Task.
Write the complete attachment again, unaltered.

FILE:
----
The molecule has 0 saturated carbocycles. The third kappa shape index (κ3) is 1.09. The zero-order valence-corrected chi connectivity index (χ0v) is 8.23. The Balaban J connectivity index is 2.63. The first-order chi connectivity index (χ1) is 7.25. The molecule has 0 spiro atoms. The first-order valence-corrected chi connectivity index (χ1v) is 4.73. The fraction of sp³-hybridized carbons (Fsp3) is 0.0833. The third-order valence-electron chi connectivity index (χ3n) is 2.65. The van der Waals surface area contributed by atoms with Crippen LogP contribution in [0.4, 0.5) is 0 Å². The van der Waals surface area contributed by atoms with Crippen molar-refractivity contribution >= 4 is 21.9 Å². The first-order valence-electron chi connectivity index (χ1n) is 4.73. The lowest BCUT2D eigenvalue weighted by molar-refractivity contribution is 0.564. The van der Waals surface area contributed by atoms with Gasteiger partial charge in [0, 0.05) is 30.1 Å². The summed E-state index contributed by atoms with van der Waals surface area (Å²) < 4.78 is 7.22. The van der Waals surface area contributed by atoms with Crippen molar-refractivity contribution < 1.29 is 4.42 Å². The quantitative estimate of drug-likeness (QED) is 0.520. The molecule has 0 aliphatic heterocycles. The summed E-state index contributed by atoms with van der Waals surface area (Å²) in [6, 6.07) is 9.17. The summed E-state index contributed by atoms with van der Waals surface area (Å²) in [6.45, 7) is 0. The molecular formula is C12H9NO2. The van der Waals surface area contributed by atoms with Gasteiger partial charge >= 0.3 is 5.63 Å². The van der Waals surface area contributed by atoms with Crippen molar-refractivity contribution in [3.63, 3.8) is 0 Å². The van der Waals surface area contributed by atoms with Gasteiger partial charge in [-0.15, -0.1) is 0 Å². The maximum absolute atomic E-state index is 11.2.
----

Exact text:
The molecule has 0 saturated carbocycles. The third kappa shape index (κ3) is 1.09. The zero-order valence-corrected chi connectivity index (χ0v) is 8.23. The Balaban J connectivity index is 2.63. The first-order chi connectivity index (χ1) is 7.25. The molecule has 0 spiro atoms. The first-order valence-corrected chi connectivity index (χ1v) is 4.73. The fraction of sp³-hybridized carbons (Fsp3) is 0.0833. The third-order valence-electron chi connectivity index (χ3n) is 2.65. The van der Waals surface area contributed by atoms with Crippen LogP contribution in [0.4, 0.5) is 0 Å². The van der Waals surface area contributed by atoms with Crippen molar-refractivity contribution >= 4 is 21.9 Å². The first-order valence-electron chi connectivity index (χ1n) is 4.73. The lowest BCUT2D eigenvalue weighted by molar-refractivity contribution is 0.564. The van der Waals surface area contributed by atoms with Gasteiger partial charge in [0, 0.05) is 30.1 Å². The summed E-state index contributed by atoms with van der Waals surface area (Å²) < 4.78 is 7.22. The van der Waals surface area contributed by atoms with Crippen molar-refractivity contribution < 1.29 is 4.42 Å². The quantitative estimate of drug-likeness (QED) is 0.520. The molecule has 0 aliphatic heterocycles. The summed E-state index contributed by atoms with van der Waals surface area (Å²) in [6, 6.07) is 9.17. The summed E-state index contributed by atoms with van der Waals surface area (Å²) in [6.45, 7) is 0. The molecular formula is C12H9NO2. The van der Waals surface area contributed by atoms with Gasteiger partial charge >= 0.3 is 5.63 Å². The van der Waals surface area contributed by atoms with Crippen molar-refractivity contribution in [3.63, 3.8) is 0 Å². The van der Waals surface area contributed by atoms with Gasteiger partial charge in [-0.15, -0.1) is 0 Å². The maximum absolute atomic E-state index is 11.2.